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Minister Tumwesigye decries low investment in research

By Christopher Bendana

Added 7th April 2019 12:00 AM

From the period 2014-17 Uganda registered two patents, Kenya 103 while South Africa had 14,000

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Some of the participating scientists during the meeting at Imperial Resort Beach Hotel. Photo by Christopher Bendana

From the period 2014-17 Uganda registered two patents, Kenya 103 while South Africa had 14,000

Dr Elioda Tumwesigye, the minister for science, technology and innovation, has said Uganda is investing little in research and development and this is affecting innovation.

Speaking to scientists from 15 Sub-Saharan countries’ national science councils attending a consultative meeting at Imperial Resort Beach Hotel in Entebbe, Tumwesigye linked low levels of innovations to low funding to research and development.

He said Uganda was spending only 0.5% of its GDP on research and development (R&D), Kenya was ahead with 0.9 of GDP. R&D giants like South Korea use 3 % of its GDP according to the UNESCO 2015 science report.  

“We have not been doing well,” he said.

To explain his point, he highlighted the number of patents from selected countries. From the period 2014-17 Uganda registered two patents, Kenya 103 while South Africa had 14,000 in the same period.  

The science chiefs working under the Science Granting Councils Initiative are here to deliberate on how to utilise a grant of 15m Canadian dollars from International Development Research Center (IDRC) running from 2018-2023.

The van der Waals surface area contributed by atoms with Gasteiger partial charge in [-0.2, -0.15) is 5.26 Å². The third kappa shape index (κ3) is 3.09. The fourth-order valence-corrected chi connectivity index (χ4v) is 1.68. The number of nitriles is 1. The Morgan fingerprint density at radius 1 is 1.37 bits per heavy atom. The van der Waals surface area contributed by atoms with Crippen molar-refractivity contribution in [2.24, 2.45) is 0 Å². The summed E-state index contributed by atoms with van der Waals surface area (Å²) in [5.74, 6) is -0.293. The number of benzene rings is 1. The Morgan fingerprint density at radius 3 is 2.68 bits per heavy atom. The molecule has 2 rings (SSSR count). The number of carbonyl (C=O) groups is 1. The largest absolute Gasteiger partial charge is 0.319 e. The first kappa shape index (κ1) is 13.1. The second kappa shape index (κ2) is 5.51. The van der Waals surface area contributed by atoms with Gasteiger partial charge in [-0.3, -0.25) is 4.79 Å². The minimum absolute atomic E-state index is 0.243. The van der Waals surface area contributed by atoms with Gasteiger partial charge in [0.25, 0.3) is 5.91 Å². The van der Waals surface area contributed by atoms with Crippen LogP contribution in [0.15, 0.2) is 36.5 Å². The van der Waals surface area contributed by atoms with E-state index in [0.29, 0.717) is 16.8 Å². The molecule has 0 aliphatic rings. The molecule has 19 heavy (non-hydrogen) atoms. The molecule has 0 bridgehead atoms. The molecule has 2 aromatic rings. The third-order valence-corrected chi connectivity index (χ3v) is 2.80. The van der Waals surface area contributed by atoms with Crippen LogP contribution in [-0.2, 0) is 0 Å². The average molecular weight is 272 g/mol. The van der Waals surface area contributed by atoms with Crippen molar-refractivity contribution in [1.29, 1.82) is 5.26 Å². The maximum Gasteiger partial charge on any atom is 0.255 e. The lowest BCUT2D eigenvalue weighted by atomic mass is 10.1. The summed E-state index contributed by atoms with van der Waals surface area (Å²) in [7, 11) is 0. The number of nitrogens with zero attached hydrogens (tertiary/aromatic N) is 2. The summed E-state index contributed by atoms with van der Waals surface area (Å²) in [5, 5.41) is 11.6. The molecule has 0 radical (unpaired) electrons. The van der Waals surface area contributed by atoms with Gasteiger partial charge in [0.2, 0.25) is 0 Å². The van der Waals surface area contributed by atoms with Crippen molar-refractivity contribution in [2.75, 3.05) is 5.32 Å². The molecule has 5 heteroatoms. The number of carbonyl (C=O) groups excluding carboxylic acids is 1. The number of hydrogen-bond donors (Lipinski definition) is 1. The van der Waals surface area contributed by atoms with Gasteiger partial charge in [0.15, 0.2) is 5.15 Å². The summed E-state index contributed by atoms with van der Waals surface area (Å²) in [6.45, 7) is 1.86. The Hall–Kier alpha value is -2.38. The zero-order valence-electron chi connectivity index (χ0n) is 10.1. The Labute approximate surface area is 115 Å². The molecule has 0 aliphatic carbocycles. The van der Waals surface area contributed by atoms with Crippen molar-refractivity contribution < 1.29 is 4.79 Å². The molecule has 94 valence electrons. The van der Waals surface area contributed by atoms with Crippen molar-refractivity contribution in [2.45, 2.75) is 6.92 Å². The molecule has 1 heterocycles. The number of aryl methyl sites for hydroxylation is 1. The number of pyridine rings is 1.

They are from Uganda, Senegal, Tanzania, Kenya, Cote d’Ivoire, Rwanda, Namibia, Mozambique, Ghana, Burkina Faso, Zimbabwe, Malawi, Botswana, Zimbabwe and Ethiopia.

Dr Peter Ndemere, the executive secretary, Uganda National Council for Science and Technology, the host of the meeting said they would like to focus the funds to innovations that promote sustainable development.

The funds are meant to help councils improve their capacities to manage research, support knowledge transfer to the private sector and support partnerships and networking between councils and other stakeholders.

Dr Ellie Osir, senior program specialist, technology and innovation at IDRC said they were supporting the national science councils to have the leverage of asking for more funds from their governments.

“We are supporting councils to have strong evidence for their case as they look for counter funding,” he said.  

IDRC grant is supported by the Swedish International Development Cooperation Agency (SIDA), National Research Foundation of South Africa and the Department of International Development (UK).

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